13. Hungary became the first European Union nation to approve Russia’s Covid-19 vaccine as Prime Minister Viktor Orban takes a pre-election risk to accelerate the country’s exit from the coronavirus crisis. Hungary’s drug regulator granted emergency approval for Russia’s Sputnik V and also to the vaccine developed by AstraZeneca Plc, Cabinet Minister Gergely Gulyas said at a briefing on Thursday. The decision followed pressure by Orban to fast-track the process and skirt the EU, which has yet to authorize either one. While Orban is regularly criticized in the EU for his cozy relationship with Russian President Vladimir Putin and the Chinese Communist Party leadership, he may only be the first rather than the sole western leader to secure alternative supplies from the east amid the slow roll-out of western vaccines that has left governments exasperated. The government in Budapest is also considering procuring a Chinese vaccine from Sinopharm.
    14. Thailand approved AstraZeneca Plc’s Covid-19 vaccine for emergency use, paving the way for the country to begin inoculating its 67 million people amid a resurgence in the coronavirus cases. Thailand’s Food and Drug Administration granted the approval for the vaccine on Thursday, Health Minister Anutin Charnvirakul said by phone. AstraZeneca is the first coronavirus vaccine developer to win approval in Thailand, which also has ordered shots developed by China’s Sinovac Biotech Ltd. Thai government has ordered 61 million shots of AstraZeneca vaccine, which has won approvals for emergency use in countries including India, the U.K. and Brazil. The regulatory nod will also open the door for imports by private Thai companies for administering the doses to people who can afford to pay.
    15. Before it launched the world’s biggest public listing, Saudi Arabian Oil Co. promised potential investors a small piece of a trillion-dollar company with access to unrivaled oil reserves. Not just in sheer volume but in climate friendliness, too. Aramco executives emphasized in the run-up to an IPO in 2019 that drilling Saudi oil generates fewer planet-warming emissions than other producers. “Not because our crude is cleaner than other crudes globally. It’s because of our standards,” Chief Executive Officer Amin Nasser said at a roadshow, pledging to do even more to deliver lower-carbon oil. “Even though our numbers are great, climate change is critical for the world.” But Aramco’s accounting for the greenhouse gas fails to provide a complete picture. The Saudi oil giant excludes emissions generated from many of its refineries and petrochemical plants in its overall carbon disclosures, according to a review of public filings by Bloomberg Green. Including all such facilities might nearly double Aramco’s self-reported carbon footprint, adding as much as 55 million metric tons of carbon dioxide equivalent to its annual tally—or about the emissions produced by Portugal.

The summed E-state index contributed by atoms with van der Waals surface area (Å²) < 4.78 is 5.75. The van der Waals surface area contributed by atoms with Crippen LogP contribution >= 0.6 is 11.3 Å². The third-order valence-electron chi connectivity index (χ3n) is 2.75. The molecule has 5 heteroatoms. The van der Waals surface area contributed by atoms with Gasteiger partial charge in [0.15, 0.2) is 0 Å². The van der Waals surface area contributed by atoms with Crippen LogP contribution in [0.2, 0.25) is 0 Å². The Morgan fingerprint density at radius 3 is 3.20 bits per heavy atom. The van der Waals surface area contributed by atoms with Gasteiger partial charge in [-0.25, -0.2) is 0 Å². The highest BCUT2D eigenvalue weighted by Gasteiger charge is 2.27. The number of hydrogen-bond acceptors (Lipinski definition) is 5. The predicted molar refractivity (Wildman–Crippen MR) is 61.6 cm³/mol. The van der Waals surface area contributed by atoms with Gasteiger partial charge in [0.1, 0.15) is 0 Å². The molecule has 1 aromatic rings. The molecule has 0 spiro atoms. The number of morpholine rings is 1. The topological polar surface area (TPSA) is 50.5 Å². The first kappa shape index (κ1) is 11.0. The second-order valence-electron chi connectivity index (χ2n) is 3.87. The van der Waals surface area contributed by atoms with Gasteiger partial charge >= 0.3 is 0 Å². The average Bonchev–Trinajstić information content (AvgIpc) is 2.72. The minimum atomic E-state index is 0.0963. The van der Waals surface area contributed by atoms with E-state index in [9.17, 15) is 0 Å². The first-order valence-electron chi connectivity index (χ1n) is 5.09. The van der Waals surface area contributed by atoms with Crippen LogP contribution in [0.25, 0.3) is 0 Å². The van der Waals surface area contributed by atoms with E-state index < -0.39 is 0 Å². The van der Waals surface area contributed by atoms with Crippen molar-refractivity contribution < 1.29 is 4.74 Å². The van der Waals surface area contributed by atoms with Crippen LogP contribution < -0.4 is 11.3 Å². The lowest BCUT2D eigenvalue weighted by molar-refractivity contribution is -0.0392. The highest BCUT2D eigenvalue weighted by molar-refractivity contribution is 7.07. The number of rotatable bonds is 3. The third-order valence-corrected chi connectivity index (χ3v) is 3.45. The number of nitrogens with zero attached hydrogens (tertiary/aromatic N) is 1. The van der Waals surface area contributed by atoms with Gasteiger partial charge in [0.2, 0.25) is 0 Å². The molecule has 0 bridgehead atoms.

16. Bitcoin closed in on the lowest in three weeks as the cryptocurrency’s sizzlying rally gives way to pessimism that prices are too high. Bitcoin tumbled as much as 8.3% in the European morning, sliding below $33,000. The largest digital asset has trended lower ever since breaking through $40,000, and losses have accelerated in the past two days. While soaring crypto prices fueled a speculative mania among the Robinhood crowd, it’s also made professional investors reluctant to buy at the top. Prices are still more than double the levels from early November and some technical analysts have argued that a retracement is overdue.
    17. The U.K. suffered its worst day in the pandemic on Wednesday, with more than 1,800 deaths recorded in 24 hours, as Boris Johnson’s chief scientific adviser warned some hospitals now look “like a war zone.” The record daily toll takes the total number of people who have died within 28 days of a positive test in the U.K. to 93,290. Almost 40,000 patients are now receiving treatment in U.K. hospitals. England is in its third national lockdown and similar measures are in place across the U.K., but while the restrictions have started to bring infection rates down, officials say the death rates and pressures on the National Health Service will continue to grow.
    18. If it wasn’t clear before, Amazon.com’s recent decision to purchase 11 aircraft underscores the company’s long-term commitment to operating a freighter fleet. When the 767-300 passenger jets purchased from Delta Air Lines and WestJet Airlines are converted to freighters and have entered service by the end of next year, Amazon Air will have 85 owned and leased cargo planes. That fleet size raises expectations the e-commerce giant may take the operations in-house, following a pattern of its ground operations where the company first used third-party logistics networks and eventually took over most of those operations. For Amazon, it’s all about customer satisfaction and meeting the one- and two-day delivery promises for its Prime subscribers. A disastrous peak season in 2013 that derailed deliveries and forced Amazon to give refunds to irate shoppers, led the company to build out a massive ground-logistics operation. Amazon now is opening warehouses and shipping hubs in the U.S. at a rate of one a day.


*All sources from Bloomberg unless otherwise specified